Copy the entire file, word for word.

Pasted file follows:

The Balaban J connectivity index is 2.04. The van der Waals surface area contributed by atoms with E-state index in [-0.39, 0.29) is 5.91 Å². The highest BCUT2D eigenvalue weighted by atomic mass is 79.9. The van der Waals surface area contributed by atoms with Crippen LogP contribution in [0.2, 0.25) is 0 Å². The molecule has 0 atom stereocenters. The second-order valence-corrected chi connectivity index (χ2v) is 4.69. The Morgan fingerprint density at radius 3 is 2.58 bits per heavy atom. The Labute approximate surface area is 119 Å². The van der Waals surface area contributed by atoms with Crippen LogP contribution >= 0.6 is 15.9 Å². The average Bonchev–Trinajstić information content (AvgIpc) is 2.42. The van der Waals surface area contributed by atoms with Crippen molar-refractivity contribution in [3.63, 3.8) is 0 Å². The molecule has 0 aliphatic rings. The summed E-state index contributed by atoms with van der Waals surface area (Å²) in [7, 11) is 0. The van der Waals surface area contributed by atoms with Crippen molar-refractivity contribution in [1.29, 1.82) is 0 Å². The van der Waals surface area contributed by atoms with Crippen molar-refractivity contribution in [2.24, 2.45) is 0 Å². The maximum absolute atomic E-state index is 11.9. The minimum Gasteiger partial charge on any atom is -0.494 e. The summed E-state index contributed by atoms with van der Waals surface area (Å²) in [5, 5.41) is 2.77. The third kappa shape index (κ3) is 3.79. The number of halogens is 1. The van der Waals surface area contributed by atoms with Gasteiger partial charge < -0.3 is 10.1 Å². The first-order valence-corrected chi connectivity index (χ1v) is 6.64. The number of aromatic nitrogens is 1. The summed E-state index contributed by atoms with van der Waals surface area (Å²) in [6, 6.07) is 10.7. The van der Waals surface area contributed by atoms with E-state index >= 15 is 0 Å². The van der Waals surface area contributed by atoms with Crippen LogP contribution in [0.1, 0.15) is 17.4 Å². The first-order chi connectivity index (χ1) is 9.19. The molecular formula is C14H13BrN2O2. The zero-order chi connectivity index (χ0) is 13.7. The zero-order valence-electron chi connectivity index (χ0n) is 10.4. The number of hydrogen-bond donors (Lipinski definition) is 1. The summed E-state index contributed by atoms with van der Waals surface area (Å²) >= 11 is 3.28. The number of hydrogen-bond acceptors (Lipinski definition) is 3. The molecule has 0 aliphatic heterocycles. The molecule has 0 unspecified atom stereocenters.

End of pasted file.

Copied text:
The Balaban J connectivity index is 2.04. The van der Waals surface area contributed by atoms with E-state index in [-0.39, 0.29) is 5.91 Å². The highest BCUT2D eigenvalue weighted by atomic mass is 79.9. The van der Waals surface area contributed by atoms with Crippen LogP contribution in [0.2, 0.25) is 0 Å². The molecule has 0 atom stereocenters. The second-order valence-corrected chi connectivity index (χ2v) is 4.69. The Morgan fingerprint density at radius 3 is 2.58 bits per heavy atom. The Labute approximate surface area is 119 Å². The van der Waals surface area contributed by atoms with Crippen LogP contribution >= 0.6 is 15.9 Å². The average Bonchev–Trinajstić information content (AvgIpc) is 2.42. The van der Waals surface area contributed by atoms with Crippen molar-refractivity contribution in [3.63, 3.8) is 0 Å². The molecule has 0 aliphatic rings. The summed E-state index contributed by atoms with van der Waals surface area (Å²) in [7, 11) is 0. The van der Waals surface area contributed by atoms with Crippen molar-refractivity contribution in [1.29, 1.82) is 0 Å². The van der Waals surface area contributed by atoms with Crippen molar-refractivity contribution in [2.24, 2.45) is 0 Å². The maximum absolute atomic E-state index is 11.9. The minimum Gasteiger partial charge on any atom is -0.494 e. The summed E-state index contributed by atoms with van der Waals surface area (Å²) in [5, 5.41) is 2.77. The third kappa shape index (κ3) is 3.79. The number of halogens is 1. The van der Waals surface area contributed by atoms with Gasteiger partial charge < -0.3 is 10.1 Å². The first-order valence-corrected chi connectivity index (χ1v) is 6.64. The number of aromatic nitrogens is 1. The summed E-state index contributed by atoms with van der Waals surface area (Å²) in [6, 6.07) is 10.7. The van der Waals surface area contributed by atoms with E-state index >= 15 is 0 Å². The van der Waals surface area contributed by atoms with Crippen LogP contribution in [0.1, 0.15) is 17.4 Å². The first-order chi connectivity index (χ1) is 9.19. The molecular formula is C14H13BrN2O2. The zero-order chi connectivity index (χ0) is 13.7. The zero-order valence-electron chi connectivity index (χ0n) is 10.4. The number of hydrogen-bond donors (Lipinski definition) is 1. The summed E-state index contributed by atoms with van der Waals surface area (Å²) >= 11 is 3.28. The number of hydrogen-bond acceptors (Lipinski definition) is 3. The molecule has 0 aliphatic heterocycles. The molecule has 0 unspecified atom stereocenters.